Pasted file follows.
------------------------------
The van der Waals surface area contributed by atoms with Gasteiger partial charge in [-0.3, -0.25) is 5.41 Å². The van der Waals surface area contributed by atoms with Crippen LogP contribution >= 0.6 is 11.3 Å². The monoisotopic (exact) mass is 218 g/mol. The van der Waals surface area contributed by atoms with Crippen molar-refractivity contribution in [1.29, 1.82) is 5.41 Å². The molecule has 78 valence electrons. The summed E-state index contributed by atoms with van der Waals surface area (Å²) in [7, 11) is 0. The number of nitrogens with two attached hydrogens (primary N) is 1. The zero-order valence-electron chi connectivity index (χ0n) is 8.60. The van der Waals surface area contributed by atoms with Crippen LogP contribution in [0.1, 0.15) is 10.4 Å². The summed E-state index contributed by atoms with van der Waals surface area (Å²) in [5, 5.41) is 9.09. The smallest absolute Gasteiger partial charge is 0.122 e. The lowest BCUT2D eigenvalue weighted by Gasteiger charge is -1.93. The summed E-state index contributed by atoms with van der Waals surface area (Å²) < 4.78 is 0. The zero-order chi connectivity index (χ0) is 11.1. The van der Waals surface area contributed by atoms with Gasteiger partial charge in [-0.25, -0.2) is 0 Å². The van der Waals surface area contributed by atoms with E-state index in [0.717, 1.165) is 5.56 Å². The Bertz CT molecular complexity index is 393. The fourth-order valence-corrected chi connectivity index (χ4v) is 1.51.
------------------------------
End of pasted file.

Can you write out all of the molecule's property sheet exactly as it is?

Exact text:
The van der Waals surface area contributed by atoms with Gasteiger partial charge in [-0.3, -0.25) is 5.41 Å². The van der Waals surface area contributed by atoms with Crippen LogP contribution >= 0.6 is 11.3 Å². The monoisotopic (exact) mass is 218 g/mol. The van der Waals surface area contributed by atoms with Crippen molar-refractivity contribution in [1.29, 1.82) is 5.41 Å². The molecule has 78 valence electrons. The summed E-state index contributed by atoms with van der Waals surface area (Å²) in [7, 11) is 0. The number of nitrogens with two attached hydrogens (primary N) is 1. The zero-order valence-electron chi connectivity index (χ0n) is 8.60. The van der Waals surface area contributed by atoms with Crippen LogP contribution in [0.1, 0.15) is 10.4 Å². The summed E-state index contributed by atoms with van der Waals surface area (Å²) in [5, 5.41) is 9.09. The smallest absolute Gasteiger partial charge is 0.122 e. The lowest BCUT2D eigenvalue weighted by Gasteiger charge is -1.93. The summed E-state index contributed by atoms with van der Waals surface area (Å²) < 4.78 is 0. The zero-order chi connectivity index (χ0) is 11.1. The van der Waals surface area contributed by atoms with Gasteiger partial charge in [-0.25, -0.2) is 0 Å². The van der Waals surface area contributed by atoms with E-state index in [0.717, 1.165) is 5.56 Å². The Bertz CT molecular complexity index is 393. The fourth-order valence-corrected chi connectivity index (χ4v) is 1.51.